Photo of artifact from the Oak Alley Plantation website:


Celina wrote to her son Henri, whose portrait is next to hers on the wall of the home. She indicated her indignation and fury that two young women, Elizabeth (they called her Zabeth) and Nancy, two of their house slaves, had decided to escape enslavement to the Roman family after the announcement that the Union had taken New Orleans and lowered the Louisiana flag. Enslaved people began to feel encouraged to resist their slave owners and to “self-emancipate.”

In this excerpt from her letter, Celina Roman wrote of the missing slaves, “I have no news of your [Henri’s] servants, Zabeth and Nancy, and for the rest, I am looking for them and if they are found they will be caged up right fast. I have three of them in prison [in New Orleans] for now. This costs $36 a month and when we find a way to send them back to the country, I beg you to put them to work in the fields and lock them up in the evenings and on Sundays… Send me your news often and let me know if your Negroes return to you. The first of January there were rumors in the streets that the blacks would no longer serve their masters.”

  • Letter from Celina Pilie Roman to her son Henri Roman, Tulane University, Howard-Tilton Memorial Library, LaRC 179 Roman Family Papers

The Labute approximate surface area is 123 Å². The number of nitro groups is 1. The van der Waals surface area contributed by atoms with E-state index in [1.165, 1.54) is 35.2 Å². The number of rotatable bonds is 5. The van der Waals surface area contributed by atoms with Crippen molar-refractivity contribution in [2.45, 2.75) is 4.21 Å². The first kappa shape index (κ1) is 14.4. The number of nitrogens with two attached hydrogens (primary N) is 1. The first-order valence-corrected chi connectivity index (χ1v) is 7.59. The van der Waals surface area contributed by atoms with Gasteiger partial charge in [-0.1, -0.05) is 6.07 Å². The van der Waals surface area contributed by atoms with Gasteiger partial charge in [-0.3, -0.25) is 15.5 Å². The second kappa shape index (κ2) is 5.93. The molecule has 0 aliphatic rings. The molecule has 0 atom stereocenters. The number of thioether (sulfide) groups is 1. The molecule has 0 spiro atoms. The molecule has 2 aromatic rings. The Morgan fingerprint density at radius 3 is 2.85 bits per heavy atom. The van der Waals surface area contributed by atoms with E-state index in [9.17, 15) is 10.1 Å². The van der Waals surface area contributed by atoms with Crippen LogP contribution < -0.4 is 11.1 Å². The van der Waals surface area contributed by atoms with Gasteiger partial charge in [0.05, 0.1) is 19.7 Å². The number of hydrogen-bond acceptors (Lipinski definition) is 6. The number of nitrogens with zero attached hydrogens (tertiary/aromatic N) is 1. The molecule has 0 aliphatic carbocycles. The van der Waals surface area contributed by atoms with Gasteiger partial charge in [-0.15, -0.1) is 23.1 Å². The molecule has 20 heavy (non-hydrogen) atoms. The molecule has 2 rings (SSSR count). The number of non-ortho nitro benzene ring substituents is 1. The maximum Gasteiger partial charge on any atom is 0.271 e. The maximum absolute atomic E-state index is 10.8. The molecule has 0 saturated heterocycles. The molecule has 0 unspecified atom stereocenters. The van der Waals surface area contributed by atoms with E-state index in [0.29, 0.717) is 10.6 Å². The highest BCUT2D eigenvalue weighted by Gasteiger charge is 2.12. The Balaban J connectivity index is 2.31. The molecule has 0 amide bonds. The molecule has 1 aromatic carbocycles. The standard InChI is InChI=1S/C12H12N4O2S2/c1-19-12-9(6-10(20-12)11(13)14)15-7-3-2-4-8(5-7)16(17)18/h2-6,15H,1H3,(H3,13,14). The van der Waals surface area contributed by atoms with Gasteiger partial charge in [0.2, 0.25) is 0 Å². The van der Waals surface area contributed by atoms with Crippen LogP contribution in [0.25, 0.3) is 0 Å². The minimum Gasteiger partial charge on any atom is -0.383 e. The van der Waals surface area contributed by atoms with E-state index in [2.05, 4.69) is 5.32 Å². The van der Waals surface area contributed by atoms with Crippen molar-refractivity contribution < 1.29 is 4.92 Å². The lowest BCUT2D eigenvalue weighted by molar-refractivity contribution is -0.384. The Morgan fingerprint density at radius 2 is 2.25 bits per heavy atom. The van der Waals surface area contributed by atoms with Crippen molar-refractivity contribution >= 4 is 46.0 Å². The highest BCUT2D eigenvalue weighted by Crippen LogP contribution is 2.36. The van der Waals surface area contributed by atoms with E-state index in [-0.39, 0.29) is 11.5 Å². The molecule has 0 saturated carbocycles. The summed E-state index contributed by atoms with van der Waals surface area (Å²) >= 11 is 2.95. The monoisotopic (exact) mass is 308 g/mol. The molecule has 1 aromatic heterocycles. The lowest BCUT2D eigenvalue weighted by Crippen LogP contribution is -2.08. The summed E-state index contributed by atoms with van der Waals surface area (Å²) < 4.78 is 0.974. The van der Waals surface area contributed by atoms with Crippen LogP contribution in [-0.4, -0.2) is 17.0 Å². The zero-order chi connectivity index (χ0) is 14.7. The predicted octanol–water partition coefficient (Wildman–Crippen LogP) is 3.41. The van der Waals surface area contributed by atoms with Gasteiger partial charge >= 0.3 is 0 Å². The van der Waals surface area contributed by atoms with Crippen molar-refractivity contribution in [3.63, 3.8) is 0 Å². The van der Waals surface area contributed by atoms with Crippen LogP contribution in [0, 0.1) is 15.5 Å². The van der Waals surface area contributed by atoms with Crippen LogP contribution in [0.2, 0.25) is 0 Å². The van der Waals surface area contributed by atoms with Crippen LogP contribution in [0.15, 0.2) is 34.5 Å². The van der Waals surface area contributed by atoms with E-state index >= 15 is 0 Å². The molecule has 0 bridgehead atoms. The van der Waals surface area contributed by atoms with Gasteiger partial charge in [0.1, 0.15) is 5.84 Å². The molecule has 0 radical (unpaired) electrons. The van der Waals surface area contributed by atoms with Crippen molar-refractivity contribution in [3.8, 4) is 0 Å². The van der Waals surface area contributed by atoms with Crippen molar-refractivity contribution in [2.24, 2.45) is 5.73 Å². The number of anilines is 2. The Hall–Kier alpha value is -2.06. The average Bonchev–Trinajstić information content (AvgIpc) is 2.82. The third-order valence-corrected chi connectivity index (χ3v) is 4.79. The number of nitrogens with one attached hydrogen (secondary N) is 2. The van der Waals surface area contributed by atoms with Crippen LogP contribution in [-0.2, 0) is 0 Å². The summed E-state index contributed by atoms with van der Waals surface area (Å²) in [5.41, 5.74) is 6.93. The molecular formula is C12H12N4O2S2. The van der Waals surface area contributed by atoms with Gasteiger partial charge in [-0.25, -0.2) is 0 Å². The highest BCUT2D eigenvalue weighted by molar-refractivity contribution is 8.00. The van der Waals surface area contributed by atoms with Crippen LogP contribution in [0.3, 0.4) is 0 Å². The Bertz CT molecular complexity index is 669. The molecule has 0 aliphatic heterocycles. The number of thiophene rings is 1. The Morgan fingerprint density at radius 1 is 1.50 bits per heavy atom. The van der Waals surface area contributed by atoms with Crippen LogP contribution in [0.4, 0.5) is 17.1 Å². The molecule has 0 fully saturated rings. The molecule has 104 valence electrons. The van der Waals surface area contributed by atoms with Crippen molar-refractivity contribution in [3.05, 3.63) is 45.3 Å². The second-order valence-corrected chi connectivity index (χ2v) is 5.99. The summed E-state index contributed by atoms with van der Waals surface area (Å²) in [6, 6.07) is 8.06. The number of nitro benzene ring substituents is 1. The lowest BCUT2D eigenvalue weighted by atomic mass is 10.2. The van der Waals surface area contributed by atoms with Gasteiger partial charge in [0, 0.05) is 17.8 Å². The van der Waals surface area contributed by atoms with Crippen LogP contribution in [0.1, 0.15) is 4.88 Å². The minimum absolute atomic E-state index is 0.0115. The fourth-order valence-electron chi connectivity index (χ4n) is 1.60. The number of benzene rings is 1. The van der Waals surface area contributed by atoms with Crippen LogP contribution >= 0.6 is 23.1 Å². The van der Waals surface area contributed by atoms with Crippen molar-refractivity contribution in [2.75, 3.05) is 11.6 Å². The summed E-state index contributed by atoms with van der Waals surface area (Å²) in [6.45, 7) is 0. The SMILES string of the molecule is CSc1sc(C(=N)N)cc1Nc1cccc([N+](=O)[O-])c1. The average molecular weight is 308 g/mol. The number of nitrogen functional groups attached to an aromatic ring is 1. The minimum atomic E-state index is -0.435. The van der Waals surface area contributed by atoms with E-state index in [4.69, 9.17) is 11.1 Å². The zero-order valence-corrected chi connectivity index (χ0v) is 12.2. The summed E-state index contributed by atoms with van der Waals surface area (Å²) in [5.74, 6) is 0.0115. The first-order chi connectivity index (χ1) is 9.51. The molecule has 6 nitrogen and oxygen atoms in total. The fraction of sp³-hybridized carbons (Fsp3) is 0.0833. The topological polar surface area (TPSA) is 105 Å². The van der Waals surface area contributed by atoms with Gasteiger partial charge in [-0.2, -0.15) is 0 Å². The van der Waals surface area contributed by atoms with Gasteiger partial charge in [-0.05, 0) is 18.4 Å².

After the Civil war and deaths in the Roman family, the plantation’s ownership changed hands many times and fell into disrepair over the years. It was quickly deteriorating until it was purchased by Josephine and Andrew Stewart in 1925. They felt it was important to restore and preserve it for historical purposes. They set about renovating and restoring many of the buildings, including the slave quarters, over the years.


Photo of Josephine Stewart from Oak Alley Plantation website


Mrs. Josephine Stewart was integral in this process of restoration and started the Oak Alley Foundation in 1966. After her death in 1972, Oak Alley Plantation was made a National Historical Landmark in 1978. It has been painstakingly restored, preserved, and maintained so that visitors can learn about what life was like on the plantation and better understand the history of Louisiana and the United States South.



Plantations and plantation tourism and events are not without controversy, and there is a feeling of discomfort seeing people do fancy photo shoots or weddings there, knowing the dark history behind the facade of Southern charm, prestige, and beauty. I would recommend taking the opportunity to visit multiple plantations in the area and gaining a more balanced understanding of the two worlds that existed at Oak Alley and what life was like for both the slave owners and the enslaved people who made that lifestyle possible. Yes, it’s uncomfortable and awkward at times, but it’s our history, and we shouldn’t turn away from it and pretend it never happened. We should learn about it and learn from it so that it never happens again. My visit there enabled me to see both the beauty and the horror that coexisted in this plantation next to the Mississippi River, where for some, it was an antebellum dream come true, and for others, a terrible nightmare.


For more information about Oak Alley Plantation visit: https://www.oakalleyplantation.org/








Copyright @ 2023 Love Wild Nature, Lorien Villucci Nature Photography